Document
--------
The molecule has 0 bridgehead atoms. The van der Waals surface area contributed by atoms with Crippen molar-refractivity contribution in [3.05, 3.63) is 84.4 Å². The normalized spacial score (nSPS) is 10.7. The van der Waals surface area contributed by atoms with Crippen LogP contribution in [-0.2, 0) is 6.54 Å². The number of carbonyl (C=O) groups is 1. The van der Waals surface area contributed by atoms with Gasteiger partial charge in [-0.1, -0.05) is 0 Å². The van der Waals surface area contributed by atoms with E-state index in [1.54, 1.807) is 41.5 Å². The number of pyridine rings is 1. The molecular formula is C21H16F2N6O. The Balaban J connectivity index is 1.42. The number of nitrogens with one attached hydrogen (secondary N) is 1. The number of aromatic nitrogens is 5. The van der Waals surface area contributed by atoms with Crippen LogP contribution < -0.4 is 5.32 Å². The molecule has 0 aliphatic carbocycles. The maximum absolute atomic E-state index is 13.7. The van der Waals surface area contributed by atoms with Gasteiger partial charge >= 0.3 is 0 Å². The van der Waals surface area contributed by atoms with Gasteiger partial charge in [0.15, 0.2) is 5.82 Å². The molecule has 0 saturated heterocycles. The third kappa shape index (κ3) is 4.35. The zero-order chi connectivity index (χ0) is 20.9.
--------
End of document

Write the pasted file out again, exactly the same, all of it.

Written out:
The molecule has 0 bridgehead atoms. The van der Waals surface area contributed by atoms with Crippen molar-refractivity contribution in [3.05, 3.63) is 84.4 Å². The normalized spacial score (nSPS) is 10.7. The van der Waals surface area contributed by atoms with Crippen LogP contribution in [-0.2, 0) is 6.54 Å². The number of carbonyl (C=O) groups is 1. The van der Waals surface area contributed by atoms with Gasteiger partial charge in [-0.1, -0.05) is 0 Å². The van der Waals surface area contributed by atoms with E-state index in [1.54, 1.807) is 41.5 Å². The number of pyridine rings is 1. The molecular formula is C21H16F2N6O. The Balaban J connectivity index is 1.42. The number of nitrogens with one attached hydrogen (secondary N) is 1. The number of aromatic nitrogens is 5. The van der Waals surface area contributed by atoms with Crippen LogP contribution < -0.4 is 5.32 Å². The molecule has 0 aliphatic carbocycles. The maximum absolute atomic E-state index is 13.7. The van der Waals surface area contributed by atoms with Gasteiger partial charge >= 0.3 is 0 Å². The van der Waals surface area contributed by atoms with Gasteiger partial charge in [0.15, 0.2) is 5.82 Å². The molecule has 0 saturated heterocycles. The third kappa shape index (κ3) is 4.35. The zero-order chi connectivity index (χ0) is 20.9.